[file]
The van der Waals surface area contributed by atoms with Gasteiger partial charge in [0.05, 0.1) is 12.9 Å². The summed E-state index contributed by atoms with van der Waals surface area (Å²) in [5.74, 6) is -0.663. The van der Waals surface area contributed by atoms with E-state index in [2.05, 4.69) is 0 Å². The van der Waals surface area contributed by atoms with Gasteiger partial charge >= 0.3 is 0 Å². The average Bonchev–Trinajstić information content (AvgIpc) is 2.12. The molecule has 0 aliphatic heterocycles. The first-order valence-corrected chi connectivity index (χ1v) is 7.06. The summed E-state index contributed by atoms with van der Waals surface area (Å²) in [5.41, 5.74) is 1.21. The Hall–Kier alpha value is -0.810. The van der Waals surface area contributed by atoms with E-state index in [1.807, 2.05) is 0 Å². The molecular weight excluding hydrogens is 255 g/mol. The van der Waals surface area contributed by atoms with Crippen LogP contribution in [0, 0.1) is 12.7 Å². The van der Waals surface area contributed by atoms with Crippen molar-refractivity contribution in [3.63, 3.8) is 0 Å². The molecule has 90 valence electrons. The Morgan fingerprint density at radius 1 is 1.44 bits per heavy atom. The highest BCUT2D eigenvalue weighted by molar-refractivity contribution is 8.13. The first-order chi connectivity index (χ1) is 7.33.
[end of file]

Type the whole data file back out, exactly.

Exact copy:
The van der Waals surface area contributed by atoms with Gasteiger partial charge in [0.05, 0.1) is 12.9 Å². The summed E-state index contributed by atoms with van der Waals surface area (Å²) in [5.74, 6) is -0.663. The van der Waals surface area contributed by atoms with E-state index in [2.05, 4.69) is 0 Å². The van der Waals surface area contributed by atoms with Gasteiger partial charge >= 0.3 is 0 Å². The average Bonchev–Trinajstić information content (AvgIpc) is 2.12. The molecule has 0 aliphatic heterocycles. The first-order valence-corrected chi connectivity index (χ1v) is 7.06. The summed E-state index contributed by atoms with van der Waals surface area (Å²) in [5.41, 5.74) is 1.21. The Hall–Kier alpha value is -0.810. The van der Waals surface area contributed by atoms with E-state index in [1.807, 2.05) is 0 Å². The molecular weight excluding hydrogens is 255 g/mol. The van der Waals surface area contributed by atoms with Crippen LogP contribution in [0, 0.1) is 12.7 Å². The van der Waals surface area contributed by atoms with Crippen molar-refractivity contribution in [3.63, 3.8) is 0 Å². The molecule has 90 valence electrons. The Morgan fingerprint density at radius 1 is 1.44 bits per heavy atom. The highest BCUT2D eigenvalue weighted by molar-refractivity contribution is 8.13. The first-order chi connectivity index (χ1) is 7.33.